Adrian Marius Dobre

Economic diplomacy means using all resources, including the financial, intelligence, creative or other ones in order to increase the „ added value” of a national economy. By „added value” I mean diversity, profitability, openness, competitiveness, technological performance, labor force inclusion and better training, at the same time its adaptability and flexibility in the labor market, and many other aspects, some of them related to the economic patriotism, such as exporting national values ​​and their imposition through competitiveness.

As we all know, SMEs are a very important part of a national economy. They even represent its backbone, although this concept has slightly become a cliché close to fading away. But it fades away only when it remains at the stage of intent. When statements are joined with actions, the phrase itself becomes a goal.

A very interesting project of this area is an initiative brought up by the British Romanian Chamber of Commerce together with UKTI (United Kingdom of Trade and Investment), this initiative being related almost exclusively to increasing role of SMEs in the UK.

But how?

Simply, by economic diplomacy.

The project now arbitrarily called “Romanian-British Business Center”, what does it mean?

It is arbitrarily called because it is a provisional designation, who may find another shape. In fact, the project refers to creating a complex institutional platform in order to support the British SMEs expansion towards other markets. It is precisely what I have been asserting since long ago as a necessity for the Romanian SMEs.

How is it done?

For starters, 20 worldwide “lead markets” were chosen. They were chosen by looking mainly at a very important indicator: their development potential. Among the targeted markets there are: Mexico, Russia, India, Brazil, China. In Europe, only two countries were chosen for this project, namely Romania and Poland.

Romania’s inclusion in this project is an undisputed success that must be attributed to the British-Romanian Chamber of Commerce.

What precisely does it aim at?

As H.E. the British Ambassador in Romania stated, in its first stage the project aims a 60% growth in British exports and investment in Romania. Thus, the Romanian-British Business Center has, in the most practical way, a role in facilitating the access of UK companies, who want to invest or have commercial relations with Romania.

In this context, the BRCC – British Romanian Chamber of Commerce – role increases considerably. The Chamber’s business expertise will be offered mainly to the British SMEs on various segments of interest: legal and financial consulting, market research, promotion, purchasing etc. Thus, through a flexible and intelligent formula, all potential British investors or traders will be closer to the market; they may have faster reactions, better quality of information so that they can properly decide, benefiting from the Romanian market opportunities.

Of course this model can be one of inspiration for the Romanian SMEs, but not entirely. It can rather be a motivational model.

Why?

Because the two economies’ reality and the development of the British SMEs are different from the development of the Romanian ones. If the British support their SMEs in order to keep them alive, we should support our SMEs in order to create them. According to the best case scenario, we can support their increase.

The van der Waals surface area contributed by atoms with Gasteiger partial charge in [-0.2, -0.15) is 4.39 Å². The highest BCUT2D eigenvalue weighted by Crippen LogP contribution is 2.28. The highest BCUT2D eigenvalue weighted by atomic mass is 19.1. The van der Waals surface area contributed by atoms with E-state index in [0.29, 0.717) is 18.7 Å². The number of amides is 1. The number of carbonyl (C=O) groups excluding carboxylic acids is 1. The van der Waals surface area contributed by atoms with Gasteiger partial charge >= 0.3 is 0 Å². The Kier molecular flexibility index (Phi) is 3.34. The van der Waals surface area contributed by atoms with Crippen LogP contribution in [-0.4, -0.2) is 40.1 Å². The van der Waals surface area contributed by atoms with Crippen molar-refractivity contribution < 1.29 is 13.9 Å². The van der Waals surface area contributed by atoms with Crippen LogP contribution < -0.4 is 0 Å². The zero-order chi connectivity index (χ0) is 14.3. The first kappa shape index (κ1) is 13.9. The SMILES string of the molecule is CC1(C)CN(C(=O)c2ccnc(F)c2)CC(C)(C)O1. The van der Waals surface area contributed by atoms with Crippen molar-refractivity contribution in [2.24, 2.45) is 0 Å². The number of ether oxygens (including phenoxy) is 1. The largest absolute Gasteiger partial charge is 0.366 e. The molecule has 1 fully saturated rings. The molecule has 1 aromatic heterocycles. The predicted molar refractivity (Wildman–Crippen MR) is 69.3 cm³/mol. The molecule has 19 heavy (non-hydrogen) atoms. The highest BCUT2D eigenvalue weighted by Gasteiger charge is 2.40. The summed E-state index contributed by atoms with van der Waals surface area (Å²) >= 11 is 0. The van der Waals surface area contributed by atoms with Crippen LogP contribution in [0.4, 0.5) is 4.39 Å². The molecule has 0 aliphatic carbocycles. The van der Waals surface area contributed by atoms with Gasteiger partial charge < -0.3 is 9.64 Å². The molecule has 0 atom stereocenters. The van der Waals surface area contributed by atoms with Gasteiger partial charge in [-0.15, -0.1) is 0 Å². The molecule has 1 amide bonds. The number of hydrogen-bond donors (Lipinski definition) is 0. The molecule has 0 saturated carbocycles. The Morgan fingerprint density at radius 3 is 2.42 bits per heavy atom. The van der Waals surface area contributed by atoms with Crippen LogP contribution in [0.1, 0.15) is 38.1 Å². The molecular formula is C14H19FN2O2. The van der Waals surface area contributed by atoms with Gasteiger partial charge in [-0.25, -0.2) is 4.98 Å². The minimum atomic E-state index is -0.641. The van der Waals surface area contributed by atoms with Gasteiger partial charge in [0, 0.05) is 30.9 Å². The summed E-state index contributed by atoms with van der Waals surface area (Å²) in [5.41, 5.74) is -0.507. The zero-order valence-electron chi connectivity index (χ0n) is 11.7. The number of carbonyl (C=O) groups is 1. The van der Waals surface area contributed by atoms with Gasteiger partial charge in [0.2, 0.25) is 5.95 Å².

When speaking about the Romanian SMEs we need to understand a simple fact that generates a similarly simple strategy. The biggest “share” of value produced by the SMEs is actually created by the medium size companies, not the small ones. Thus, in order to increase the segment as a whole, we have to support the middle segment to reach the large one – from the second M to the third M. The small segment must be supported to gain access to the medium one – this is actually the greatest achievement, going from the first M to the second one, creating prerequisites for the birth of other small businesses – the start-ups. This process is actually a circle that must constantly be spun and restarted.

It seems easy at first sight, but how can we do this?

If we all agree that miracles do not happen overnight, then we will understand that the successful key lies in each constructive measure or initiative included in a medium and long term smart strategic plan. And most importantly, this should be an implemented measure or initiative.

The SMEs’ support for their presence in emerging and dynamic markets, that may or may not belong to the European community, fiscal levers – especially those related to investment and labor cost, including its training, specialized regional domestic markets creation- support for certain key and high potentially sectors such as tourism, manufactured and hand-made products, agro-food production, etc., to name just a few of them. Creativity will bring forward other solutions. We should start forgetting about “master Manole” myth. Romania has an urgent need for a strong middle class and for an important labour segment. A dynamic, performing and creative middle class. An important, specialized and trained labour force in order to make things happen.

Romanian businesses, whether small, medium or large, can ensure this goal. But for this step we need a domestic capital culture and, last but not least, an entrepreneurship culture and spirit.

Eventually the British model could be taken into account. But not only this one. There are numerous patterns. The most important thing is getting all the best features in each one and integrating them into a plan to be followed later.

 

 

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